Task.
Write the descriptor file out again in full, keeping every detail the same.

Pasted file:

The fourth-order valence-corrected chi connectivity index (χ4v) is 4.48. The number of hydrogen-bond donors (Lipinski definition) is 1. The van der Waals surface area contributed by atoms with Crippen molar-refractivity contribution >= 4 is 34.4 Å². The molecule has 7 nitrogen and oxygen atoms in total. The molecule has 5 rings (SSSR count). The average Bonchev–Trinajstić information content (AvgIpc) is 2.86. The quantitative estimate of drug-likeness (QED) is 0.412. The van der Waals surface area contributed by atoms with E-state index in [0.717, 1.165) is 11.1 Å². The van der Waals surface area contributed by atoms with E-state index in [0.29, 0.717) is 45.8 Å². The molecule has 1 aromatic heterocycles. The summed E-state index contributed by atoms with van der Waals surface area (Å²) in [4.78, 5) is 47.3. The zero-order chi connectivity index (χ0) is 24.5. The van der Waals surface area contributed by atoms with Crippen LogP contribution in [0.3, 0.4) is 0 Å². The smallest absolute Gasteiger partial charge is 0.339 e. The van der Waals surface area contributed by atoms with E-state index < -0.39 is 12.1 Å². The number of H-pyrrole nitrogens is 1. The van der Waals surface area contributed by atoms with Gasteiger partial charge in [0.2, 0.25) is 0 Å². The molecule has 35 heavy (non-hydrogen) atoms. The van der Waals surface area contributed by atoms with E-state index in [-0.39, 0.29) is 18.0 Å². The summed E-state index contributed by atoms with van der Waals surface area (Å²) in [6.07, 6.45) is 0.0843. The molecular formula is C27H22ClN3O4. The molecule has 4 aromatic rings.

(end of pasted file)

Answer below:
The fourth-order valence-corrected chi connectivity index (χ4v) is 4.48. The number of hydrogen-bond donors (Lipinski definition) is 1. The van der Waals surface area contributed by atoms with Crippen molar-refractivity contribution >= 4 is 34.4 Å². The molecule has 7 nitrogen and oxygen atoms in total. The molecule has 5 rings (SSSR count). The average Bonchev–Trinajstić information content (AvgIpc) is 2.86. The quantitative estimate of drug-likeness (QED) is 0.412. The van der Waals surface area contributed by atoms with E-state index in [0.717, 1.165) is 11.1 Å². The van der Waals surface area contributed by atoms with E-state index in [0.29, 0.717) is 45.8 Å². The molecule has 1 aromatic heterocycles. The summed E-state index contributed by atoms with van der Waals surface area (Å²) in [4.78, 5) is 47.3. The zero-order chi connectivity index (χ0) is 24.5. The van der Waals surface area contributed by atoms with Crippen LogP contribution in [0.3, 0.4) is 0 Å². The smallest absolute Gasteiger partial charge is 0.339 e. The van der Waals surface area contributed by atoms with E-state index < -0.39 is 12.1 Å². The number of H-pyrrole nitrogens is 1. The van der Waals surface area contributed by atoms with Gasteiger partial charge in [0.2, 0.25) is 0 Å². The molecule has 35 heavy (non-hydrogen) atoms. The van der Waals surface area contributed by atoms with E-state index in [-0.39, 0.29) is 18.0 Å². The summed E-state index contributed by atoms with van der Waals surface area (Å²) in [6.07, 6.45) is 0.0843. The molecular formula is C27H22ClN3O4. The molecule has 4 aromatic rings.